I've noticed that the lock up occurs when I have a call to Serial.println() immediately after my call to wakeup(), or if I call Serial.println() immediately after a call to sleepSeconds().  
     
    So, any advice on how to avoid locking up when using sleep, sleepSeconds, wakeup, and Serial.println near each other would be greatly appreciated.

     

     

    "I've noticed that the lock up occurs when I have a call to Serial.println() immediately after my call to wakeup()"

     

    Serial commands should not be run inside ISRs!  ISRs are the only place where you run wakeup().

     

    A sleepSeconds() command (run from main execution context, i.e. not inside an ISR) shouldn't cause trouble with a Serial.println running afterward.

     

    Can you post some example sketches where you've run into problems?

     

    While I do generally agree one should not lock up with an infinite while loop, the implementation is quite space-sensitive (as the G2553 is pretty constrained on memory) so the additional code space to implement a loop there will probably not be welcome.  Maybe not that big a deal to add, but still, a counter will probably be more complex to implement than you might imagine while ensuring valid use-cases don't drop bytes on pending output at low baud rates.

  7. Hmm.  What next...

     

    I said next I'd do networking.  I think in preparation for that I should remake the gatekeeper task into a C++ class that's semi-encapsulated away (for simplicity's sake and to start down that path), then make it into a task utilizing GPIO SPI chip select management, SPI write/read/read & write, and uDMA.

     

    After that, the SimpleLink WiFi CC3100 library should be attempted on Tiva.

  8. I guess SPI single-byte transfers usually are ridiculously fast to the point that it's more efficient to busy-wait the CPU than to let the RTOS go through multiple context-switches (via some delay) until the task is ready to write the next byte.  Task switching in RTOS land makes more sense for buffer-at-once (>=4 bytes we'll say) transfers with DMA.

     

    Not too familiar with the TI-RTOS stuff, but if the AIR430Boost library does large buffer-per-request type of SPI transfers, then semaphore (task-suspend) synchronization is the ideal.

     

    It's sort've a shame that Arduino/Energia doesn't really have buffer-transactional API functions built in.  There is the .beginTransaction and .endTransaction stuff (not sure if Energia implements it, it didn't for msp430 or Tiva last time I checked) but what I've seen of the implementation has implied that this is more about encapsulating SPI settings and securing the SPI bus against interrupt service routine intrusion (i.e. you still do byte-by-byte transfers that are real-time on the bus with the sketch code's execution, but you can expect any ISRs that have registered the fact they do in-ISR SPI transfers have had their IRQ lines disabled temporarily).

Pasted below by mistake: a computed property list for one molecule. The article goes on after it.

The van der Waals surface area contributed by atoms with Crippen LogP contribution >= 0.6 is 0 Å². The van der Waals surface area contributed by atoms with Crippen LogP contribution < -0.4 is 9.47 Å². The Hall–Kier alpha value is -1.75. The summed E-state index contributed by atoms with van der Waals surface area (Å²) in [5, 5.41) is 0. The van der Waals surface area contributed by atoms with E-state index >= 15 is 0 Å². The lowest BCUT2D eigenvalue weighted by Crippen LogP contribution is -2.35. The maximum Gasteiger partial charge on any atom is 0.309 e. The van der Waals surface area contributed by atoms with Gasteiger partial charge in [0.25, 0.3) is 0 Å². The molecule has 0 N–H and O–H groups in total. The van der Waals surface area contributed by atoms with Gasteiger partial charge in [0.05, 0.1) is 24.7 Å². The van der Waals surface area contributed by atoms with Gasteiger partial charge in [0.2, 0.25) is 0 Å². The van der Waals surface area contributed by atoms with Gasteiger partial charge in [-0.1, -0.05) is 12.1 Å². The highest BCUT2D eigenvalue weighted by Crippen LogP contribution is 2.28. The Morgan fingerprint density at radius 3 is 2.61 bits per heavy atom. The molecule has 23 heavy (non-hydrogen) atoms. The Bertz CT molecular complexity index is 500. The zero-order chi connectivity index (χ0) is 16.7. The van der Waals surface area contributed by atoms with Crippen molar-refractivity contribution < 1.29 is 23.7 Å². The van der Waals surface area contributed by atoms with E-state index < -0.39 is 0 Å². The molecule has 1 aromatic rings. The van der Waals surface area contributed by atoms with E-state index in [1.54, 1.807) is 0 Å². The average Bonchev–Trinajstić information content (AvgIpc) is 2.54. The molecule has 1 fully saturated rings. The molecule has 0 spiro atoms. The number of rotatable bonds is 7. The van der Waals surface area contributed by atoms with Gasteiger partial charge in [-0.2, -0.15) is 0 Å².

9. The real problem always boils down to the ownership IMO. Cloud this, cloud that smells offensively to me of greedy entrepreneurs trying to shoehorn a rent-seeking paradigm into something that should be anything but. It's stunting the widespread adoption IMO by keeping it only within the realm of the wealthy and early-adopting type of folks. The terms themself in combination with the verbiage used around it defines the space of what people know and think about, to the marketer's advantage.

  10. Yeah, that part of my signature might become obsolete. delay() used to loop until the set time has elapsed, essentially "burning" CPU time. Better to set a timer and go to low power mode. The low power mode you can use depends on which functions you need to operate while in pow power.

    Newer Energia releases use low power during delay(). Delay cycles still burns CPU time, so you shouldn't use that.

    fwiw, this is something everyone gets a little wrong (and/or make up the details if they didn't already know), but on MSP430's Energia core, delay() always used LPM0 ;-)  Not a terribly "power efficient" sleep but a LPM mode nonetheless.  SMCLK would stay running for proper UART I/O etc.

     

    It's the new sleep, sleepSeconds, suspend calls that use LPM3/4 or whatever the Tiva, other ARM equivalents have.

     

    I do believe delay() always ran a busy-wait on Tiva and other ARM platforms though.

  11. Yes, I see. The downside seems to be a major increase in complexity per node.

    michanisani claims in

    http://forum.43oh.com/topic/9268-cc3200-as-web-server-and-numbers-of-clients/#entry71162

    that when using

     

    https://github.com/m...sani/CC3200-OTA

     

    up to 8 clients can connect to a single CC3200.

     

    Likewise, "energia" seems to imply in 

    http://forum.43oh.com/topic/9268-cc3200-as-web-server-and-numbers-of-clients/#entry71141

    that the "Station mode" might allow such a connectivity. 

     

    I do not fully understand the low-level details there.

     

    Is the consensus of those posts, that in principle, peer-to-peer communication with multiple partners is in principle possible on CC3200 apart from the mentioned "bug" in the latter post ?

    Is the possible "bug" still there ?

    Oh, ok, that would be different from what I understood... I thought "Station" mode just means that it's connected to an AP.  The problem here is you're trying to *implement* the AP, per se, along with the fact that your solution is maintaining peer channels to other devices to construct a mesh, correct?

     

    @@energia am I on the right track that the CC3200 in AP mode only allows 1 client to connect?  Regardless a single CC3200 won't make a "mesh" topology as I believe this application is attempting to do.  Multiple WiFi transceivers will have to be involved for that.